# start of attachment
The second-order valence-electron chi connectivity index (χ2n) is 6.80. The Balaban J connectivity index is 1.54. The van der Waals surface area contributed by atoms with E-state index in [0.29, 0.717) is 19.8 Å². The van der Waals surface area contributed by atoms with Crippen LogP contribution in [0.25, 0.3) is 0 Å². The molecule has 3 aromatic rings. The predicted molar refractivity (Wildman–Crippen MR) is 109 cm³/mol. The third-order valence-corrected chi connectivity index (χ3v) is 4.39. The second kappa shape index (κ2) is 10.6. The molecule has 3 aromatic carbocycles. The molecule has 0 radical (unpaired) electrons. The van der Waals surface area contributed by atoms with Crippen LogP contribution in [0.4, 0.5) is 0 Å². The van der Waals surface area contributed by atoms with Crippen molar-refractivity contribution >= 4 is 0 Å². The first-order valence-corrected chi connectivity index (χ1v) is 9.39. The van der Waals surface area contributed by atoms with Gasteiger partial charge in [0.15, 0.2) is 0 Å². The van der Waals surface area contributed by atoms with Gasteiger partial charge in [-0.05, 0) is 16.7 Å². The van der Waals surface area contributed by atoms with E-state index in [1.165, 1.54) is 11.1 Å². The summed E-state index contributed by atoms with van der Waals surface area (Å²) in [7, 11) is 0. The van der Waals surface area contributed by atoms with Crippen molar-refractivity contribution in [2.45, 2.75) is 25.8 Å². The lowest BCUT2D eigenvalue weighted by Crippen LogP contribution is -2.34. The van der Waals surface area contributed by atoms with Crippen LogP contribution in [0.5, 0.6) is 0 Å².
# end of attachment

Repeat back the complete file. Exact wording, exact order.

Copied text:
The second-order valence-electron chi connectivity index (χ2n) is 6.80. The Balaban J connectivity index is 1.54. The van der Waals surface area contributed by atoms with E-state index in [0.29, 0.717) is 19.8 Å². The van der Waals surface area contributed by atoms with Crippen LogP contribution in [0.25, 0.3) is 0 Å². The molecule has 3 aromatic rings. The predicted molar refractivity (Wildman–Crippen MR) is 109 cm³/mol. The third-order valence-corrected chi connectivity index (χ3v) is 4.39. The second kappa shape index (κ2) is 10.6. The molecule has 3 aromatic carbocycles. The molecule has 0 radical (unpaired) electrons. The van der Waals surface area contributed by atoms with Crippen LogP contribution in [0.4, 0.5) is 0 Å². The van der Waals surface area contributed by atoms with Crippen molar-refractivity contribution >= 4 is 0 Å². The first-order valence-corrected chi connectivity index (χ1v) is 9.39. The van der Waals surface area contributed by atoms with Gasteiger partial charge in [0.15, 0.2) is 0 Å². The van der Waals surface area contributed by atoms with Gasteiger partial charge in [-0.05, 0) is 16.7 Å². The van der Waals surface area contributed by atoms with E-state index in [1.165, 1.54) is 11.1 Å². The summed E-state index contributed by atoms with van der Waals surface area (Å²) in [7, 11) is 0. The van der Waals surface area contributed by atoms with Crippen molar-refractivity contribution in [2.45, 2.75) is 25.8 Å². The lowest BCUT2D eigenvalue weighted by Crippen LogP contribution is -2.34. The van der Waals surface area contributed by atoms with Crippen LogP contribution in [0.5, 0.6) is 0 Å².